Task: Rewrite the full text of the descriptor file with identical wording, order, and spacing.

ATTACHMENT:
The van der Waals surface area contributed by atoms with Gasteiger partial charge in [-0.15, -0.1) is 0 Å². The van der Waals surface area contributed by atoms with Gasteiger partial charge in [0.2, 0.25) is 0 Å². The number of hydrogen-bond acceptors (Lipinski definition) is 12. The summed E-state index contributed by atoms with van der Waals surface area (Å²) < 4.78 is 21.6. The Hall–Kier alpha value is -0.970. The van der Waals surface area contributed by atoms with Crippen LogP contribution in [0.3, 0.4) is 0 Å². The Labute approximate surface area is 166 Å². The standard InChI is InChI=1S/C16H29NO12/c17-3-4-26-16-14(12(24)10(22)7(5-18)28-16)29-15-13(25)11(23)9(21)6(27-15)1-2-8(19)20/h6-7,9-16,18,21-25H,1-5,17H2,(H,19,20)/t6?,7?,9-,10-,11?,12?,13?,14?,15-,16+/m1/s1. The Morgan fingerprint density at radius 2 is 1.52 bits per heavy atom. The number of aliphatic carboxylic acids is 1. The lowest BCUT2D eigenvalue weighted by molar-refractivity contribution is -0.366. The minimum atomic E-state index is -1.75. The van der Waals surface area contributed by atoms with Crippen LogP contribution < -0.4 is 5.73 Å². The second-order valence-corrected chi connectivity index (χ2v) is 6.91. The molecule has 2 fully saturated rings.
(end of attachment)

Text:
The van der Waals surface area contributed by atoms with Gasteiger partial charge in [-0.15, -0.1) is 0 Å². The van der Waals surface area contributed by atoms with Gasteiger partial charge in [0.2, 0.25) is 0 Å². The number of hydrogen-bond acceptors (Lipinski definition) is 12. The summed E-state index contributed by atoms with van der Waals surface area (Å²) < 4.78 is 21.6. The Hall–Kier alpha value is -0.970. The van der Waals surface area contributed by atoms with Crippen LogP contribution in [0.3, 0.4) is 0 Å². The Labute approximate surface area is 166 Å². The standard InChI is InChI=1S/C16H29NO12/c17-3-4-26-16-14(12(24)10(22)7(5-18)28-16)29-15-13(25)11(23)9(21)6(27-15)1-2-8(19)20/h6-7,9-16,18,21-25H,1-5,17H2,(H,19,20)/t6?,7?,9-,10-,11?,12?,13?,14?,15-,16+/m1/s1. The Morgan fingerprint density at radius 2 is 1.52 bits per heavy atom. The number of aliphatic carboxylic acids is 1. The lowest BCUT2D eigenvalue weighted by molar-refractivity contribution is -0.366. The minimum atomic E-state index is -1.75. The van der Waals surface area contributed by atoms with Crippen LogP contribution < -0.4 is 5.73 Å². The second-order valence-corrected chi connectivity index (χ2v) is 6.91. The molecule has 2 fully saturated rings.